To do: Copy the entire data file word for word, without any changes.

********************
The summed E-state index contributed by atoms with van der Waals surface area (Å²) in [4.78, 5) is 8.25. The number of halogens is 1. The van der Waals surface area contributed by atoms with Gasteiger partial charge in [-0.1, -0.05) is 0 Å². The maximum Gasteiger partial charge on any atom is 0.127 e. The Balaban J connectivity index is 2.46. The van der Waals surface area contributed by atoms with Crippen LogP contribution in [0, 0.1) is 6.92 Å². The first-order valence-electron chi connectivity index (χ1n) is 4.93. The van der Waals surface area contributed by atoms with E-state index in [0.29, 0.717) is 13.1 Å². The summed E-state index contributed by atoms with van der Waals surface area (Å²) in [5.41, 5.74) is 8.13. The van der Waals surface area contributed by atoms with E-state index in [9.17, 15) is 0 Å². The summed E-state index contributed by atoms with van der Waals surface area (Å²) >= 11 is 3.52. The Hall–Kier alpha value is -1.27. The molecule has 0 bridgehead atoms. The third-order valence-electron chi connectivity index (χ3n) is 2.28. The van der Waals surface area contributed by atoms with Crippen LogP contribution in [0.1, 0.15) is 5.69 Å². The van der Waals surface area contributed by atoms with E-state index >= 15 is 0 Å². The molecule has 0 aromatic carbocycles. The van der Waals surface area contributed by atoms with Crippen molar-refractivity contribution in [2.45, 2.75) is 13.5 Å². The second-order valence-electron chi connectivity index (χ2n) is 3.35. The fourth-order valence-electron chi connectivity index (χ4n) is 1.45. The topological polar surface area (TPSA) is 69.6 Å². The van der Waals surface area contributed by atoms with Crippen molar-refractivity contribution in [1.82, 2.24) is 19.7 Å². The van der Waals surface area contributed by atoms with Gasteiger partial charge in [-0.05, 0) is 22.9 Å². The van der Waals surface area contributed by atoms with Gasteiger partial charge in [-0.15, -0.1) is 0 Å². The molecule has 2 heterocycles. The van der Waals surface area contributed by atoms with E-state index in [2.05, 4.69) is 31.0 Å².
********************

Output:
The summed E-state index contributed by atoms with van der Waals surface area (Å²) in [4.78, 5) is 8.25. The number of halogens is 1. The van der Waals surface area contributed by atoms with Gasteiger partial charge in [-0.1, -0.05) is 0 Å². The maximum Gasteiger partial charge on any atom is 0.127 e. The Balaban J connectivity index is 2.46. The van der Waals surface area contributed by atoms with Crippen LogP contribution in [0, 0.1) is 6.92 Å². The first-order valence-electron chi connectivity index (χ1n) is 4.93. The van der Waals surface area contributed by atoms with E-state index in [0.29, 0.717) is 13.1 Å². The summed E-state index contributed by atoms with van der Waals surface area (Å²) in [5.41, 5.74) is 8.13. The van der Waals surface area contributed by atoms with E-state index in [9.17, 15) is 0 Å². The summed E-state index contributed by atoms with van der Waals surface area (Å²) >= 11 is 3.52. The Hall–Kier alpha value is -1.27. The molecule has 0 bridgehead atoms. The third-order valence-electron chi connectivity index (χ3n) is 2.28. The van der Waals surface area contributed by atoms with Crippen LogP contribution in [0.1, 0.15) is 5.69 Å². The van der Waals surface area contributed by atoms with E-state index >= 15 is 0 Å². The molecule has 0 aromatic carbocycles. The van der Waals surface area contributed by atoms with Crippen molar-refractivity contribution in [2.45, 2.75) is 13.5 Å². The second-order valence-electron chi connectivity index (χ2n) is 3.35. The fourth-order valence-electron chi connectivity index (χ4n) is 1.45. The topological polar surface area (TPSA) is 69.6 Å². The van der Waals surface area contributed by atoms with Crippen molar-refractivity contribution in [1.82, 2.24) is 19.7 Å². The van der Waals surface area contributed by atoms with Gasteiger partial charge in [-0.05, 0) is 22.9 Å². The van der Waals surface area contributed by atoms with Gasteiger partial charge in [-0.15, -0.1) is 0 Å². The molecule has 2 heterocycles. The van der Waals surface area contributed by atoms with E-state index in [2.05, 4.69) is 31.0 Å².